Presentation on theme: "Family, Oil, and God Rule and Dissent in Saudi Arabia."— Presentation transcript:
Family, Oil, and God Rule and Dissent in Saudi Arabia
How did Saudi state-building differ from state- building in Turkey, Iraq, and elsewhere? More indigenous process –No direct colonialism –Tribal/marriage alliances –Wahabbi Islam & the Ikhwan Different symbolic vocabulary –“Ancient” claims –Islam Gradual process of unification and “statification” from the “inside” out –Ibn Saud’s victories –Formal recognition 1932 –Informal state practices Council of Ministers 1950s No real bureaucratization until 1970s
King Fahd (II), died 2005 King Abd al-Aziz, 1876-1953 King Faisal, Rules 1964- 1975 King Abdullah, 2005-present All in the family (of Saud)
Oil: Discovered 1938 –Aramco/Saudi Aramco –1974-75: 330% increase in oil revenues More proven oil reserves than any other country (about 25% of proven world supply) –About 18% US oil from S. Arabia makes up 90-95% of total Saudi export earnings 70%-80% of state revenues 40% of the country's GDP Oil tanks at the Ju'aymah oil refinery in Saudi Arabia – Photo: Aramco Services Co.Aramco Services Co.
What money can buy Defense expenditures –About a third of Saudi annual revenue spent on defense International distribution of oil wealth –PLO and elsewhere Domestic distribution of oil wealth –Massive programs of economic and social development Expanded roads, infrastructure, architecture, communications –Expansion in education Universities Education for girls Armed helicopter "Combat Scout" operating from King Khalid Military City. Photo: Cees-Jan van der Ende
The role of oil: two perspectives Rentier State model –Rentier State: a state that receives substantial income (“rents”) from foreign sources, and where only a few people are engaged in the generation of this wealth –Work ethic and state-society relations Oil as supporting & extending pre- existing patterns of power (Fandy) Al-Murabba palace, home to Abd Al Aziz and later center of government.
Photo: http://www.deskpicture.com/DPs/Places/mecca.jpg Religion and Politics Ulama: lawyers, consultants, judges Quran as constitution (Literalist) sharia as legal code The Hajj –More than 2. 5 million pilgrims in one week –Hajj service industry Extensive influence over education, legal system, public morality –“Morality Police” Limits on religious freedom Double-edged sword?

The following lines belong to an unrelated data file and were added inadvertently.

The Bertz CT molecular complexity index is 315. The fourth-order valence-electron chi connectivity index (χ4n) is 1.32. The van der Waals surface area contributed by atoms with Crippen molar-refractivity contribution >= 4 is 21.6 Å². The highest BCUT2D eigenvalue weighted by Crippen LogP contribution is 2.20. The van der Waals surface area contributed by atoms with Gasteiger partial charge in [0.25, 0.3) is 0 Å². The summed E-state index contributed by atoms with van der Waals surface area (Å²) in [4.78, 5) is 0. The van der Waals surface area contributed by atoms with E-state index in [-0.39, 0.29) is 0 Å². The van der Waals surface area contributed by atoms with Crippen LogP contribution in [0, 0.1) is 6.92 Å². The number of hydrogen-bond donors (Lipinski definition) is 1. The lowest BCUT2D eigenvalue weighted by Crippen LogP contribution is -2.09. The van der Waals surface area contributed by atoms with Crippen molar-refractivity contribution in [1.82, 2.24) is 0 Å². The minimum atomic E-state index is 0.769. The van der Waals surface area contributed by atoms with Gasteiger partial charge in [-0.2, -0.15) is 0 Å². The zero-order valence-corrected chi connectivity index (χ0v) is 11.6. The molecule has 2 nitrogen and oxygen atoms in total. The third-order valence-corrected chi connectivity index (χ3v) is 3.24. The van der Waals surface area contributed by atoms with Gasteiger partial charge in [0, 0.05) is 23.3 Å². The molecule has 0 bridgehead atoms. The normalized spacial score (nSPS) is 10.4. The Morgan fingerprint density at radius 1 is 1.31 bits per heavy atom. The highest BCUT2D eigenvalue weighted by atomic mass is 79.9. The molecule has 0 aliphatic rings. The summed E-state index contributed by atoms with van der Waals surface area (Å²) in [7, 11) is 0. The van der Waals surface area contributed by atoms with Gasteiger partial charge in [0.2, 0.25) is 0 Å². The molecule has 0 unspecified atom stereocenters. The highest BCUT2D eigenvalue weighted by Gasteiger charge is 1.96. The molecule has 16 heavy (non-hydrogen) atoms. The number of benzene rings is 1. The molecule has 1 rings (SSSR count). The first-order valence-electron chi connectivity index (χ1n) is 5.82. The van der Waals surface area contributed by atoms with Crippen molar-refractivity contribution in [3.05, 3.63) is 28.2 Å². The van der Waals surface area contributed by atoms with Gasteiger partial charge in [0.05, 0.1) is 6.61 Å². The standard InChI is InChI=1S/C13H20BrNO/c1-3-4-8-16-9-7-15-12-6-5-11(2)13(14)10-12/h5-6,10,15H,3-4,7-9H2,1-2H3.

Three tensions in Saudi politics S. Arabia an “Islamic” state, but Islam subservient to Saudi state –“Quran as constitution” “Basic Law” codifying crimes etc –Power struggles between the royal family, ulema, other Islamic activists Repression, modernity, and Wealth –“Puritanical” (Wahhabi Islam) but modern & wealthy What to buy with oil? –Urbanization, commercialization –Repression Politics as “Tribal” (familial) but globally integrated –Foreign workers
Dissent: Origins Contradictions between wealth/Wahabbi Islam –“Corrupt” royalty vs ord. people and Wahabbi purists New education system and expansion of universities Drop in oil revenues –Early 1980s: Oil drops from $32 a barrel to $15; 30% drop in state revenues –Economic crisis Unemployment, drop in income, infrastructural decay Foreign affairs –Iranian Revolution, Soviet invasion of Afghanistan –1991 Gulf War and stationing of US troops in S. Arabia leads to crisis of legitimacy King Abdul Aziz University in Jeddah, established in 1967. The First Gulf War. Photo: http://www.army.mod.uk/26regtra/our_history/
Dissent: Who Early secular dissent –1950s-1960s: Baathists, Arab nationalists, leftists Islamic dissent –Criticism of the regime, petitions, call for more popular participation, demonstrations –Late 1970s: Siege on Mecca mosque, Shiite riots stemming from discrimination Radical Islamist dissent –Increasing opposition, 1980s and 1990s Memorandum of Advice Formation of major Islamist opposition groups –Jihadist returnees from Afghanistan –Osama bin Laden: Advice & Reform Committee, al Qaeda “insurgency,” 2003-2005 Surveying the scene of the 1996 Khobar Towers bombing, in which more than 20 people died and more than 300 were wounded.
State Responses (accommodation and repression) Official ulama mobilized to support government Institutional reforms –New Basic law, (unelected) Consultative Council, law of provinces –Municipal elections, 2005 –New legal code State crackdown –Hundreds arrested, many executed –Major campaign against Islamist dissent, media campaign on behalf of ‘moderate’ Islam –All accentuated after 2003 suicide bombings in S. Arabia itself A photographer records a public execution in Jeddah from behind the bars of a window - photo from Amnesty International.